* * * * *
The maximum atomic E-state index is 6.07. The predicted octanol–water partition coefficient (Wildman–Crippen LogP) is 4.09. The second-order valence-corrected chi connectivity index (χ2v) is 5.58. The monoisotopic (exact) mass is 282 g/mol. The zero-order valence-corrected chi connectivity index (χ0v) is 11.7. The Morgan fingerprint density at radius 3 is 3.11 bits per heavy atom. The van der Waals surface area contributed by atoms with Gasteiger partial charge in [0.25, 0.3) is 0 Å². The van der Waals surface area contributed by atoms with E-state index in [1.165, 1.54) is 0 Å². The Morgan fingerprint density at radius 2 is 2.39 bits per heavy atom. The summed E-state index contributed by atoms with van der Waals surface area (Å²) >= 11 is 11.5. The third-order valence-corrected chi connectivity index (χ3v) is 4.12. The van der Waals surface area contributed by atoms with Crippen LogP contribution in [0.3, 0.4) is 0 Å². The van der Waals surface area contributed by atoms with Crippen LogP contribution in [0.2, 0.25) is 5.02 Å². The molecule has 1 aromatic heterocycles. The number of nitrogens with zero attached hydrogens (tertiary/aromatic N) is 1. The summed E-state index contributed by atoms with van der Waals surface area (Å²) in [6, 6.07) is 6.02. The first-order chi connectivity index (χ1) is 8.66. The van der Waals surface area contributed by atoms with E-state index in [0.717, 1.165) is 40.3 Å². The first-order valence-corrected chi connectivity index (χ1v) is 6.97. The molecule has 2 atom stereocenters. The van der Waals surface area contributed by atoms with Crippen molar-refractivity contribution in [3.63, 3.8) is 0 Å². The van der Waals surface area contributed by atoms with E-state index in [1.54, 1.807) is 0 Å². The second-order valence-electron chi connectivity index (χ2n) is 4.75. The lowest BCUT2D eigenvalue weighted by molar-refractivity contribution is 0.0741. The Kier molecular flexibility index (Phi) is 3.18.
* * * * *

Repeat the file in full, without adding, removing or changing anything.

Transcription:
The maximum atomic E-state index is 6.07. The predicted octanol–water partition coefficient (Wildman–Crippen LogP) is 4.09. The second-order valence-corrected chi connectivity index (χ2v) is 5.58. The monoisotopic (exact) mass is 282 g/mol. The zero-order valence-corrected chi connectivity index (χ0v) is 11.7. The Morgan fingerprint density at radius 3 is 3.11 bits per heavy atom. The van der Waals surface area contributed by atoms with Gasteiger partial charge in [0.25, 0.3) is 0 Å². The van der Waals surface area contributed by atoms with E-state index in [1.165, 1.54) is 0 Å². The Morgan fingerprint density at radius 2 is 2.39 bits per heavy atom. The summed E-state index contributed by atoms with van der Waals surface area (Å²) >= 11 is 11.5. The third-order valence-corrected chi connectivity index (χ3v) is 4.12. The van der Waals surface area contributed by atoms with Crippen LogP contribution in [0.3, 0.4) is 0 Å². The van der Waals surface area contributed by atoms with Crippen LogP contribution in [0.2, 0.25) is 5.02 Å². The molecule has 1 aromatic heterocycles. The number of nitrogens with zero attached hydrogens (tertiary/aromatic N) is 1. The summed E-state index contributed by atoms with van der Waals surface area (Å²) in [6, 6.07) is 6.02. The first-order chi connectivity index (χ1) is 8.66. The van der Waals surface area contributed by atoms with E-state index in [0.717, 1.165) is 40.3 Å². The first-order valence-corrected chi connectivity index (χ1v) is 6.97. The molecule has 2 atom stereocenters. The van der Waals surface area contributed by atoms with Crippen molar-refractivity contribution in [3.63, 3.8) is 0 Å². The van der Waals surface area contributed by atoms with E-state index in [1.54, 1.807) is 0 Å². The second-order valence-electron chi connectivity index (χ2n) is 4.75. The lowest BCUT2D eigenvalue weighted by molar-refractivity contribution is 0.0741. The Kier molecular flexibility index (Phi) is 3.18.